Raza Muhammad Khan
WHEN asked about the US Afghan strategy in July, Trump told reporters: “…. I want to find out why we’ve been there for 17 years, how it’s going, and what we should do in terms of additional ideas.” As you read these lines, a new US strategy on Afghanistan may have surfaced and hopefully it should have dealt with Trump’s genuine concern about the longest war in US history, the dynamics of the stalemate and a panacea for victory in the Afghan war. Here are a dozen explanations for the present chaos in Afghanistan:
A vague end- state of the war effort that could now include ‘exploitation’ of Afghan mineral wealth ; lack of a viable political strategy to benefit from earlier military gains; a nebulous ‘don’t lose’, present military strategy ; little public support for protracted presence of foreign troops, who are now perceived as occupiers, as against liberators, since the obtaining conditions are worse than what they were before the start of conflict; refusal by the Afghan government to recognize the border with Pakistan, due to which the same cannot be effectively sealed, managed or surveilled, to curb cross border movement of terrorists ; US failure to openly and unequivocally support Pakistani efforts to manage its borders with Afghanistan; low morale and poor motivation of the Afghan forces due to heavy casualties and their lopsided ethnic composition; perceiving all Pashtuns as Taliban or their supporters and denying them proportional representation in the government; internal fractures and endemic corruption within the Afghan government ; donor fatigue; the unobstructed use of Afghan soil by India for its proxy war against Pakistan and finally, relying more on the use of conventional forces in asymmetric warfare.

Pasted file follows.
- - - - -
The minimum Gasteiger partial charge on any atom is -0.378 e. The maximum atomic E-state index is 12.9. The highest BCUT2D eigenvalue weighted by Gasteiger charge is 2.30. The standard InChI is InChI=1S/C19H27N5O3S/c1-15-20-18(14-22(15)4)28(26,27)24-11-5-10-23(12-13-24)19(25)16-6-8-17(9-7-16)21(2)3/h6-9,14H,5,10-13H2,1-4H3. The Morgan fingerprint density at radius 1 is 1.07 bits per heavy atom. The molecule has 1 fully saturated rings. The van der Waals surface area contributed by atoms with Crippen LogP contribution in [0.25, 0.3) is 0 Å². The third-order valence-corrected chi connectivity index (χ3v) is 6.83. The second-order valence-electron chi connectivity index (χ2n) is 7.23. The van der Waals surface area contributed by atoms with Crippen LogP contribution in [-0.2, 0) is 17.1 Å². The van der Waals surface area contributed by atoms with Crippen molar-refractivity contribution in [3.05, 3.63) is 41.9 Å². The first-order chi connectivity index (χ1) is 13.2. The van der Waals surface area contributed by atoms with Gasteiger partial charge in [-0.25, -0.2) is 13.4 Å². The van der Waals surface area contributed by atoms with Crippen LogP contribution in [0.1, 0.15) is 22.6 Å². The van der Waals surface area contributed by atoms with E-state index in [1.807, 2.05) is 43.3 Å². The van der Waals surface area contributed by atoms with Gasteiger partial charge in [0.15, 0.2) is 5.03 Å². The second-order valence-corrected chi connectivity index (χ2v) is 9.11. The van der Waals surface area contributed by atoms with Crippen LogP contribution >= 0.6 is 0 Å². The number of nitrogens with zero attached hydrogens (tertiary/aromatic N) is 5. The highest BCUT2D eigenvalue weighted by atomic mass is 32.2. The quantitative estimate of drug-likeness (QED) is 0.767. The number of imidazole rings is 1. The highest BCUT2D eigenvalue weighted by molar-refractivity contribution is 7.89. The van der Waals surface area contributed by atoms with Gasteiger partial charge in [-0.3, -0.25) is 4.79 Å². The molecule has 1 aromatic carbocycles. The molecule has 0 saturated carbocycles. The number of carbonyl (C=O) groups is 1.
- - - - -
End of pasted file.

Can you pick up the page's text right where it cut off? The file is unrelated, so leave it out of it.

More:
Ignoring the above realities, the various quasi –options that seems to have been on Trumps’ table, on the subject, include maintaining the status –quo, incremental force augmentation and lifting restrictions on force missions, enhancing the use of drones, blaming Pakistan for the stalemate in Afghanistan, and imposing ‘diplomatic, military and economic costs’ on it. The coercive and punitive measures may include cutting off the Coalition Support Fund and other aid, extending the drone attacks to the settled areas of Pakistan and ending Pakistan’s status as the so called, non NATO ally.
While Pakistan must support every effort that can end the war in Afghanistan, it cannot be intimidated to do any more than what it has already done. The fact is that this has also been Pakistan’s longest war, wherein, its losses in blood and treasure surpass the combined cost of its many wars with India and those suffered by US, NATO and Afghanistan. Thus, any harsh measures against Pakistan will not expedite the end of the Afghan conflict. Contrarily, these will severely strain the already fragile Pak-US relations. They will also provide Pakistan the casus belli for a renegotiation of the terms of its support to the US for utilizing Pakistani ground, air and sea lines of communications to Afghanistan, withdrawing support to the regime in Kabul, shooting down hostile drones and reducing US footprint in the country. The ensuing atmosphere will be a recipe for disaster, as it will benefit only the terrorists. So what else can be done to ‘win’ the war in Afghanistan, which many US commanders have privately admitted as impossible?